Democratic-Republican Party Government is a Crisis of Democracy

In recent weeks, the so-called "enthusiasm gap" between likely Republican voters and likely Democratic voters has been cause for serious concern among Democratic strategists. In a post at FireDogLake, JonWalker articulates the problem faced by partisan Democrats as if it were the result of third party competition. He writes:
It is sometimes much easier to understand American elections if you look at it as a three party system instead of a two party system. While Republicans and Democrats tend to be the only two parties that win most elections, there is the informal “just stay home” third party which is often the top choice for many Americans and can end up tipping the balance in many elections. In many elections, easily one quarter or more of people who have voted at least once before will not go to the polls, a share of the vote that many parties in true multi-party democracies would envy. Tom Jensen at PPP found that the alternative choice of just staying home could cost Democrats control of the state legislature in North Carolina . . . While Jensen is only looking at North Carolina, I suspect that we are seeing almost the exact same pattern elsewhere.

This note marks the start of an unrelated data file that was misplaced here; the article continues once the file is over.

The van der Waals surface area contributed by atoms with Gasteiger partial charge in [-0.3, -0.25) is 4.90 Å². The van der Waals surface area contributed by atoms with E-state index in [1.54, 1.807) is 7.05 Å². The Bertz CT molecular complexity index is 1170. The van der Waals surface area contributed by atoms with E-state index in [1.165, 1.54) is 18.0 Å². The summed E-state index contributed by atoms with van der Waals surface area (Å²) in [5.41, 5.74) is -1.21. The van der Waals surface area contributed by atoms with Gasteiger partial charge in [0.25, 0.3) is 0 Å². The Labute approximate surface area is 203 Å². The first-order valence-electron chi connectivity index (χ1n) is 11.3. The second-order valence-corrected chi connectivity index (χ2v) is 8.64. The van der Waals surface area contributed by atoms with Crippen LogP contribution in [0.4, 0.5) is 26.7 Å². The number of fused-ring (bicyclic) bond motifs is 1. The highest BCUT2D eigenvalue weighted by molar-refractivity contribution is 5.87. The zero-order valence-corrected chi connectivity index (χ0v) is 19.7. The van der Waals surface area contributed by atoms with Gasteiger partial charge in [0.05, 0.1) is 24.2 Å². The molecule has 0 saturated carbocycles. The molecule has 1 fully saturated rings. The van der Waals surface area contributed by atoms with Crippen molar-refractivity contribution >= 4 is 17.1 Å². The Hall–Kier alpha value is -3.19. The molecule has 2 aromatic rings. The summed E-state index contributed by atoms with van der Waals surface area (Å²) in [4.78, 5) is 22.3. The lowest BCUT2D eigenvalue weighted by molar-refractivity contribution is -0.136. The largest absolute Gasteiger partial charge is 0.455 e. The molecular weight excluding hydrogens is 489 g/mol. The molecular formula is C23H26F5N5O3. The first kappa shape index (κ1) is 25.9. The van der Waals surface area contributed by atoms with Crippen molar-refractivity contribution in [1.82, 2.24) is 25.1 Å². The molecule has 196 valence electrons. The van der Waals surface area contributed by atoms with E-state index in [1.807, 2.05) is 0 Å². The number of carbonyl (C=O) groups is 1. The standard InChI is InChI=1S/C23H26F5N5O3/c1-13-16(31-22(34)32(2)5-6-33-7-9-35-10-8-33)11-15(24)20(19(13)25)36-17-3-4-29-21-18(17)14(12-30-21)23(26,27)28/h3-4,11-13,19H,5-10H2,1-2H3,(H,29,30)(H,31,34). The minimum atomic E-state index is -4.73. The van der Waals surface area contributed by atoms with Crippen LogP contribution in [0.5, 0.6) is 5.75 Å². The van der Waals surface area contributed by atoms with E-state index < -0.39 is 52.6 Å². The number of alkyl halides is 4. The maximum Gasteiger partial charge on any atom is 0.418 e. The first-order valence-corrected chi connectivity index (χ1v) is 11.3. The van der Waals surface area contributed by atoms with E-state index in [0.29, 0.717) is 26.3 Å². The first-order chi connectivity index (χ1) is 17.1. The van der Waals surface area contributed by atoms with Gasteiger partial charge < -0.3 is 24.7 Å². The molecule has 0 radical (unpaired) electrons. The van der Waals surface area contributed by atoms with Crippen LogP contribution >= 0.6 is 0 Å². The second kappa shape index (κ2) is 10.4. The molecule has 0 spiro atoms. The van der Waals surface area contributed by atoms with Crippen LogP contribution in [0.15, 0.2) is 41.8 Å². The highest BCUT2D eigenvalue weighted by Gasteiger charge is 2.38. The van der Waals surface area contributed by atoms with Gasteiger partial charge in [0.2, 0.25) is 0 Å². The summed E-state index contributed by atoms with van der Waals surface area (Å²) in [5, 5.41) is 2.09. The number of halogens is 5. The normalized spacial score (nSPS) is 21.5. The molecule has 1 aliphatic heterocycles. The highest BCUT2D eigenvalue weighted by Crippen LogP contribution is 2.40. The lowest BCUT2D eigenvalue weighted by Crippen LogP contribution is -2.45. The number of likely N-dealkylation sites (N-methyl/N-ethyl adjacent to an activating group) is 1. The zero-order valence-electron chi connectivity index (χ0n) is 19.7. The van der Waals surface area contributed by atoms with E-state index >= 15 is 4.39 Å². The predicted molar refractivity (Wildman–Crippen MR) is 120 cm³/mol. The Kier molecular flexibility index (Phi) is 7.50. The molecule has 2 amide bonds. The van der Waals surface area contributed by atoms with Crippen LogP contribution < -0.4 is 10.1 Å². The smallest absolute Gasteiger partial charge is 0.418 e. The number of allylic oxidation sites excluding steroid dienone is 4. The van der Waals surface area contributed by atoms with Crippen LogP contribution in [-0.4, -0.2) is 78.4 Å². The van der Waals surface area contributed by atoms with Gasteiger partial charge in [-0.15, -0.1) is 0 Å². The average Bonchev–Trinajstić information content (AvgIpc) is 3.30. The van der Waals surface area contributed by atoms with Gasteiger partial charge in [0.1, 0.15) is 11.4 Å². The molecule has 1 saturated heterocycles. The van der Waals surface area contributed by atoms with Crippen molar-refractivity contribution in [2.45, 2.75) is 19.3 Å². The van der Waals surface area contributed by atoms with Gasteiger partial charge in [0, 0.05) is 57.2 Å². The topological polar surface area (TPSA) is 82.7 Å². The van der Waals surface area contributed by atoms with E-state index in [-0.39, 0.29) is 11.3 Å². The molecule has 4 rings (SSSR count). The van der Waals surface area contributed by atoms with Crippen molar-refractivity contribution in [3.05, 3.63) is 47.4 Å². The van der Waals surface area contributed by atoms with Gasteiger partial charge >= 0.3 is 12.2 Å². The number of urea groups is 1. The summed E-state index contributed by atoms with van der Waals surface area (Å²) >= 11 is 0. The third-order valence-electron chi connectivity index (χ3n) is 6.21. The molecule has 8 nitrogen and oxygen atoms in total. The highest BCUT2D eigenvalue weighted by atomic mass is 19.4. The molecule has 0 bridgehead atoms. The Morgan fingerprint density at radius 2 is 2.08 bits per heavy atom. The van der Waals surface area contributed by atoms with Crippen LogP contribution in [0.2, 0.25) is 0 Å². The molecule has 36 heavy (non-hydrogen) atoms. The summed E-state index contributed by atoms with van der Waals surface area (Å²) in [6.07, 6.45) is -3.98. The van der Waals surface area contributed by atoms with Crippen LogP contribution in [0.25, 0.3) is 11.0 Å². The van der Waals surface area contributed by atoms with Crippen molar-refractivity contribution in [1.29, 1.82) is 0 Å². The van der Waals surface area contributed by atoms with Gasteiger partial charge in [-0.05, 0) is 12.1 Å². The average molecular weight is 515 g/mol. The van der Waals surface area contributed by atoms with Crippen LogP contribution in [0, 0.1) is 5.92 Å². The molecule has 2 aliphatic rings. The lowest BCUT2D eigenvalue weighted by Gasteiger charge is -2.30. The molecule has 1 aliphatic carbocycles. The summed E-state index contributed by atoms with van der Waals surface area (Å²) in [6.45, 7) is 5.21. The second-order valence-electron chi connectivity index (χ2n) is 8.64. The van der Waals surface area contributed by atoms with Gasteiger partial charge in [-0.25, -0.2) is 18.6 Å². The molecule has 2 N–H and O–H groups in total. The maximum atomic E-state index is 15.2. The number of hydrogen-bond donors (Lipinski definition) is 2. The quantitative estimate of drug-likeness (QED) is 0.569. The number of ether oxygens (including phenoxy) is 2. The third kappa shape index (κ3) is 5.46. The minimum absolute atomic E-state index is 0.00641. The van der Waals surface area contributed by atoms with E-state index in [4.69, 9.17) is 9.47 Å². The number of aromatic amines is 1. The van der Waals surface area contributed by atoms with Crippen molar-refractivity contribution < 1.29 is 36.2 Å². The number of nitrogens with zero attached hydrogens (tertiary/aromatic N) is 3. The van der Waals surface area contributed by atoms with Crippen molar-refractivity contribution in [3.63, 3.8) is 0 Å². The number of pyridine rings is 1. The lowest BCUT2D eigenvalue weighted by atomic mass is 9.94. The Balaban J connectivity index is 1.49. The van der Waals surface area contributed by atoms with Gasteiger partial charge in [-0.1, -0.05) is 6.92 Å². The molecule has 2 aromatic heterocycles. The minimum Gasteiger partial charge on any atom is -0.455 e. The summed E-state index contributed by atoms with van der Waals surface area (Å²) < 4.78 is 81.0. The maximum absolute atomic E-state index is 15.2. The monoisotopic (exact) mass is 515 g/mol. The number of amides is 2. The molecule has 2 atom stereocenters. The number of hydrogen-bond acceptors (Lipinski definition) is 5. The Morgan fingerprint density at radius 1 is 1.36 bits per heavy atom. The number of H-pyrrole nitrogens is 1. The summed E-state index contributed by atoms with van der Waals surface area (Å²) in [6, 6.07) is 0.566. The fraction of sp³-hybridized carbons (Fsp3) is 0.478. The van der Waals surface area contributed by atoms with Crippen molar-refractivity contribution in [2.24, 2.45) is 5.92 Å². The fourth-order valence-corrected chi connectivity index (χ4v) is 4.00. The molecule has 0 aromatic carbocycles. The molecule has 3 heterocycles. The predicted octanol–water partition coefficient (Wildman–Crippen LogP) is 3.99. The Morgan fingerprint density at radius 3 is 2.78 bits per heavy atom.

I think Walker underestimates the strength and numbers of the Just Stay Home Party. Even in the "historic" presidential election of 2008, in which voter turnout was higher than it had been at any time over the previous forty years, still only 56.8% of eligible voters cast a ballot. Over 43% of eligible voters sided with the Just Stay Home Party, far exceeding the turnout for Democrat Barack Obama, who likely received votes from under 30% of eligible voters. The Just Stay Home Party isn't just "the top choice for many Americans," as Walker states. Arguably, it is the top choice for the large majority of Americans in the great majority of elections. In the 1996 presidential race there were more Americans who sided with the Just Stay Home Party than there were who cast a ballot at all! If the figures linked above are to be believed, that is. But is that really so hard to believe? And what does that say about the state of American democracy under the conditions of Democratic-Republican party government? Democratic-Republican party government is a crisis of democracy.

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